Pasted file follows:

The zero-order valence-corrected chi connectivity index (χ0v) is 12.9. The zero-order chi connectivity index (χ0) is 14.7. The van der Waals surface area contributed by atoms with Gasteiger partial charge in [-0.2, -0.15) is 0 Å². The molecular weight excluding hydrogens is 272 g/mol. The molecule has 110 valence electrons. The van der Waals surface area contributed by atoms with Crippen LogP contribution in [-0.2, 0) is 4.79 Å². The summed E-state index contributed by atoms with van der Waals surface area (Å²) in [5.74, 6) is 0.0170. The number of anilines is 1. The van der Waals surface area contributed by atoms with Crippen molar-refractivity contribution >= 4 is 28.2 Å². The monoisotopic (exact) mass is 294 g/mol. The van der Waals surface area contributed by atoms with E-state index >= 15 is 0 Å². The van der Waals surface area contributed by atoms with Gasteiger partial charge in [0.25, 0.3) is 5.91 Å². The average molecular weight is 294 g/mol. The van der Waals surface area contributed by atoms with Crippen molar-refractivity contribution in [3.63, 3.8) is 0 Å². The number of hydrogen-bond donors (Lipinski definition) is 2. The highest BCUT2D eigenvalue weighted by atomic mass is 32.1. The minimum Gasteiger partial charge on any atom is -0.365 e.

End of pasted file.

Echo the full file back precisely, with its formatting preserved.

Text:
The zero-order valence-corrected chi connectivity index (χ0v) is 12.9. The zero-order chi connectivity index (χ0) is 14.7. The van der Waals surface area contributed by atoms with Gasteiger partial charge in [-0.2, -0.15) is 0 Å². The molecular weight excluding hydrogens is 272 g/mol. The molecule has 110 valence electrons. The van der Waals surface area contributed by atoms with Crippen LogP contribution in [-0.2, 0) is 4.79 Å². The summed E-state index contributed by atoms with van der Waals surface area (Å²) in [5.74, 6) is 0.0170. The number of anilines is 1. The van der Waals surface area contributed by atoms with Crippen molar-refractivity contribution >= 4 is 28.2 Å². The monoisotopic (exact) mass is 294 g/mol. The van der Waals surface area contributed by atoms with E-state index >= 15 is 0 Å². The van der Waals surface area contributed by atoms with Gasteiger partial charge in [0.25, 0.3) is 5.91 Å². The average molecular weight is 294 g/mol. The van der Waals surface area contributed by atoms with Crippen molar-refractivity contribution in [3.63, 3.8) is 0 Å². The number of hydrogen-bond donors (Lipinski definition) is 2. The highest BCUT2D eigenvalue weighted by atomic mass is 32.1. The minimum Gasteiger partial charge on any atom is -0.365 e.